STILL reeling from the telco user data breach last year, Malaysians began 2018 with news of another massive data leak of organ donors last month.
Such cyberattacks are a growing global risk and could cost a total of US$90 trillion globally by 2030, according to the Accenture Security Index released in February 2017.
Most of the 2,000 respondents surveyed recognise the gravity of the issue, with 70% saying it is a board-level concern. But many do not know where to start addressing the risk, with only 34% of respondents saying they have plans in place.
Companies typically struggle with identifying the core assets to protect and who takes responsibility for those assets, says Joshua Kennedy-White, Accenture Security’s managing director for Asia-Pacific, the Middle East, Africa and Turkey.
“A lot of organisations struggle with the fundamental question of what are the crown jewels, what are we protecting?” he tells The Edge. “Until you get that, it’s really hard to say you’re in good shape for protecting those things.”
It is a critical question to answer — and the clock is ticking.
Indications are that cyber criminals are stepping up attacks and using technology such as artificial intelligence to scale up and lower costs, says Kennedy-White.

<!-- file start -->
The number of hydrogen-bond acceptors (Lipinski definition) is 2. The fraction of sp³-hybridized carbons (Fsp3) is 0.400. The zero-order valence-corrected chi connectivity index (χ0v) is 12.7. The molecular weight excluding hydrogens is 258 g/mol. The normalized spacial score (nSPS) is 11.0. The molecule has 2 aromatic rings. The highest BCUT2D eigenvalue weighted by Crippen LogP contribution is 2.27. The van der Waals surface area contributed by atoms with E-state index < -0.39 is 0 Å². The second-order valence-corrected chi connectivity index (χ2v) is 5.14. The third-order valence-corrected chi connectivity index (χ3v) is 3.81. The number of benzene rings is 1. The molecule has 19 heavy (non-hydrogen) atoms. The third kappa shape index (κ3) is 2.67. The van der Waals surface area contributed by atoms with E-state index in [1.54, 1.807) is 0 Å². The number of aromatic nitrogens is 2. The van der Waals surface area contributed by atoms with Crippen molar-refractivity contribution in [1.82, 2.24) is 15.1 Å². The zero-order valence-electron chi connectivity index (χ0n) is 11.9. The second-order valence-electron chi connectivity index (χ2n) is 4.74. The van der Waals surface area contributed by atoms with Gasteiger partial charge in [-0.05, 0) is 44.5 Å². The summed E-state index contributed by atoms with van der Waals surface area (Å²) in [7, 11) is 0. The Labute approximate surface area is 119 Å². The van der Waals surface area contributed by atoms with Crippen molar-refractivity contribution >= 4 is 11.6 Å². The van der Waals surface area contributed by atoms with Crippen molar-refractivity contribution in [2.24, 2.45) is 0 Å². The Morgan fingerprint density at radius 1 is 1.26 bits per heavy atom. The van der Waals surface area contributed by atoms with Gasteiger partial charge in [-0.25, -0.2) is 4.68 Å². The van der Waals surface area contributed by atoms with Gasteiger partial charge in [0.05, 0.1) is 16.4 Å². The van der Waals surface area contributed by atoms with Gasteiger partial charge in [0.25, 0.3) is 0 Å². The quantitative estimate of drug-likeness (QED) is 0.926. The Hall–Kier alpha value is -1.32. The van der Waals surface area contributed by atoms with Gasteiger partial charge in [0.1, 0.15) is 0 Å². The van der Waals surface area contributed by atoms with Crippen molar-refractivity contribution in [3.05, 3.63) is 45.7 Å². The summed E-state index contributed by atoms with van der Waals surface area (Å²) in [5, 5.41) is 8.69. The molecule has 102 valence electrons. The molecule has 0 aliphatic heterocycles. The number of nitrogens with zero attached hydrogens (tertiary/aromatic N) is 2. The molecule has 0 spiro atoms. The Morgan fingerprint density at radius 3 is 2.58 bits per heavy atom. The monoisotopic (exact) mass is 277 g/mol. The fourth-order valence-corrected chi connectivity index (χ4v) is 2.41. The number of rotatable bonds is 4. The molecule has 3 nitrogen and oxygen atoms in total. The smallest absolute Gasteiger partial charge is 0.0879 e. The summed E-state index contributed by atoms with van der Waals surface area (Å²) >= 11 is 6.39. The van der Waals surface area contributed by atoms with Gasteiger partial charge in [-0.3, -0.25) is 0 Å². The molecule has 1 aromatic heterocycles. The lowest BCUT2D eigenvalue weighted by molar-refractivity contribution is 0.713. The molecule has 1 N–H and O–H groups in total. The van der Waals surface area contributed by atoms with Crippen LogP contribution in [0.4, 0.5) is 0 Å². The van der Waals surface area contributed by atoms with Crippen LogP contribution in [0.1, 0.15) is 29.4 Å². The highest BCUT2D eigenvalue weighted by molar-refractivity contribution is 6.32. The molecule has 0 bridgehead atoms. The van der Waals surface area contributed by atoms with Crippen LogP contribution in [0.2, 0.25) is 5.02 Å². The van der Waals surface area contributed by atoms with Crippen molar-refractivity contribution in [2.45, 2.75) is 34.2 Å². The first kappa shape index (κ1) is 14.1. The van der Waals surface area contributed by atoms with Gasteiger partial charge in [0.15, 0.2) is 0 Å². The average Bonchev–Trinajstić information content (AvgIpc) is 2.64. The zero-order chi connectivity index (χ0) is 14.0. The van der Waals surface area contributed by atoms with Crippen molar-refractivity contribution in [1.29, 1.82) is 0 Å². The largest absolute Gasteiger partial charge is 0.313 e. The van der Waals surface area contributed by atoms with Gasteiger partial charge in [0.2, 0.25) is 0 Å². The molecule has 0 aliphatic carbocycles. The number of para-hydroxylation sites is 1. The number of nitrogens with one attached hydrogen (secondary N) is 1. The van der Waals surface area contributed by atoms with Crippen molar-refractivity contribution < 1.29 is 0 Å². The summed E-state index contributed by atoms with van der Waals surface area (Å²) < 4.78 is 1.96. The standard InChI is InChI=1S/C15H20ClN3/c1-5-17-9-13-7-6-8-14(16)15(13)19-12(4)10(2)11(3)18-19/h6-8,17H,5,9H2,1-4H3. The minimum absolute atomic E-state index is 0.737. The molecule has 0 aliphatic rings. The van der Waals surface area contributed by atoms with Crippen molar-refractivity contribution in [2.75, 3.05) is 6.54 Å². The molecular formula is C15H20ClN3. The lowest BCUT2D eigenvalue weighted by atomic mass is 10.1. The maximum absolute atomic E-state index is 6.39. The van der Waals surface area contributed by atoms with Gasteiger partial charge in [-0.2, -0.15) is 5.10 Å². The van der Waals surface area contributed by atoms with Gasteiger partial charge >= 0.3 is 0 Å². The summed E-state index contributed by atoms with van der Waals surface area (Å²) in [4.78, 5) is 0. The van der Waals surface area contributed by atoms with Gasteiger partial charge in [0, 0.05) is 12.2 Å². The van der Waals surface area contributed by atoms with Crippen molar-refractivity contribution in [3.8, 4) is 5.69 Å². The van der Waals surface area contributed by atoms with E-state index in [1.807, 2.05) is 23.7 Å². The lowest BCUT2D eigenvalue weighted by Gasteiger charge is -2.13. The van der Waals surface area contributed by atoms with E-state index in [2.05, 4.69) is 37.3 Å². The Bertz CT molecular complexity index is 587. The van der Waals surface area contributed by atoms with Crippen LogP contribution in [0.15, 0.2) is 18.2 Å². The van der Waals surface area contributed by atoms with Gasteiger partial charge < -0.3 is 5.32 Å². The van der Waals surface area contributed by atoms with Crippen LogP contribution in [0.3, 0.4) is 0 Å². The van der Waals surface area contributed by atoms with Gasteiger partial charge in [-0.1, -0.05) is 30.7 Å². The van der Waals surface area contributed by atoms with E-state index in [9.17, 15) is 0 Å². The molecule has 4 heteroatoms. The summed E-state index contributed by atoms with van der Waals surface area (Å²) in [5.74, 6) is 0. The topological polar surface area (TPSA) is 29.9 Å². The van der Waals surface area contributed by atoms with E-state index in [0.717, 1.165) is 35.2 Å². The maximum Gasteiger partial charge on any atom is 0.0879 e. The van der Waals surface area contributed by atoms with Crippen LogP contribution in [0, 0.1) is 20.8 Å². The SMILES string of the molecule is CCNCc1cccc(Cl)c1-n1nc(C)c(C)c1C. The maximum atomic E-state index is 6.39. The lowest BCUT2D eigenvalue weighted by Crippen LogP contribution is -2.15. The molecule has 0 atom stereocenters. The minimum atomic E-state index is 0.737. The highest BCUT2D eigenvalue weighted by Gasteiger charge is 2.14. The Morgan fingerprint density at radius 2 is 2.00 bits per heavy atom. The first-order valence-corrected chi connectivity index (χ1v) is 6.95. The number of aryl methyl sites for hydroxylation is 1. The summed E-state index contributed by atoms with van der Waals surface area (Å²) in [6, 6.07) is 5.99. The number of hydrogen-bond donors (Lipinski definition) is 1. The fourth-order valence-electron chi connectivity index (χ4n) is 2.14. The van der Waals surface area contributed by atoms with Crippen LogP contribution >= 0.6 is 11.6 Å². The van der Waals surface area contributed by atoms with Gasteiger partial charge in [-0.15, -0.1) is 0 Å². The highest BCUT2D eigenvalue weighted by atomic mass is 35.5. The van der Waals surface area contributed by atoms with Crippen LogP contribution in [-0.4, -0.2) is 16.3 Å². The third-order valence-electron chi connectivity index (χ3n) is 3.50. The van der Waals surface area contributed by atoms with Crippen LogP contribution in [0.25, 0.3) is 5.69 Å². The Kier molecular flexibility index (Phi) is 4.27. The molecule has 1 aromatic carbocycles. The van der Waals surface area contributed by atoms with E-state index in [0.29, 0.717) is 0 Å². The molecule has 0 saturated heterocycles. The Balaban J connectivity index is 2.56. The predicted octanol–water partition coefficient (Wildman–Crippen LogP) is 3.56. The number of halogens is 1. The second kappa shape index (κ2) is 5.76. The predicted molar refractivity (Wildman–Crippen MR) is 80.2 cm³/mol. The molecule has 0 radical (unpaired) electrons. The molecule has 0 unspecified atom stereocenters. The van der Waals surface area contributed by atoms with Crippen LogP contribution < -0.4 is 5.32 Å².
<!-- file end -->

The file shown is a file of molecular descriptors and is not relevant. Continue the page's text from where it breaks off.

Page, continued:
For companies, that means the attack volume will only increase. Adding to the urgency is the fact that the attack surface for cyber attackers to hit has increased drastically in recent years.
In a nutshell, companies now have to worry about a vastly greater number of potential attack points in their networks.
Put simply, every single connected device in the network, from personal smartphones and laptops to IP-enabled television sets and webcams, could be compromised and used by hostile parties to breach the network.
This means it is unrealistic for corporates to try and protect themselves against every possibility, says Kennedy-White, as it is “a game of 10ft fences and 12ft ladders — it is always moving up”.
Instead, companies would do better by identifying their crown jewels and beefing up defences around them to act as a deterrent.
“If your objective is to try and protect every single thing from every single possibility, that’s a complete black hole [financially].
“Total security is totally impossible. The trick is knowing what to protect and then focusing your assets on that,” he says.